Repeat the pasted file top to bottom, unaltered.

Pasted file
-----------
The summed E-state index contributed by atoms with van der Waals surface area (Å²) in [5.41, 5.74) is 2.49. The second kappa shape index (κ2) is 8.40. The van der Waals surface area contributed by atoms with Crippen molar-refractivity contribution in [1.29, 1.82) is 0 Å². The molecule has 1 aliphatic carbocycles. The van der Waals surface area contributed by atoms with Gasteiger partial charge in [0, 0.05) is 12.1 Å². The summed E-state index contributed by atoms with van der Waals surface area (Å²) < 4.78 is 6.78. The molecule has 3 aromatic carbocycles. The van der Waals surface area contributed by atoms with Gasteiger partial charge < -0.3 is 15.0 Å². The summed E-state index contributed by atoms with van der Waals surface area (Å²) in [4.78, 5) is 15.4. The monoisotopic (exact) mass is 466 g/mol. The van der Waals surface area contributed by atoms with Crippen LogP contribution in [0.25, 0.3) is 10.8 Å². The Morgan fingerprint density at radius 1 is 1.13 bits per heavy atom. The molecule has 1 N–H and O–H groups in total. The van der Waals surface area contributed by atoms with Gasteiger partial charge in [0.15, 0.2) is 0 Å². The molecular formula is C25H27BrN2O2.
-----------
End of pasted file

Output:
The summed E-state index contributed by atoms with van der Waals surface area (Å²) in [5.41, 5.74) is 2.49. The second kappa shape index (κ2) is 8.40. The van der Waals surface area contributed by atoms with Crippen molar-refractivity contribution in [1.29, 1.82) is 0 Å². The molecule has 1 aliphatic carbocycles. The van der Waals surface area contributed by atoms with Gasteiger partial charge in [0, 0.05) is 12.1 Å². The summed E-state index contributed by atoms with van der Waals surface area (Å²) < 4.78 is 6.78. The molecule has 3 aromatic carbocycles. The van der Waals surface area contributed by atoms with Gasteiger partial charge < -0.3 is 15.0 Å². The summed E-state index contributed by atoms with van der Waals surface area (Å²) in [4.78, 5) is 15.4. The monoisotopic (exact) mass is 466 g/mol. The van der Waals surface area contributed by atoms with Crippen LogP contribution in [0.25, 0.3) is 10.8 Å². The Morgan fingerprint density at radius 1 is 1.13 bits per heavy atom. The molecule has 1 N–H and O–H groups in total. The van der Waals surface area contributed by atoms with Gasteiger partial charge in [0.15, 0.2) is 0 Å². The molecular formula is C25H27BrN2O2.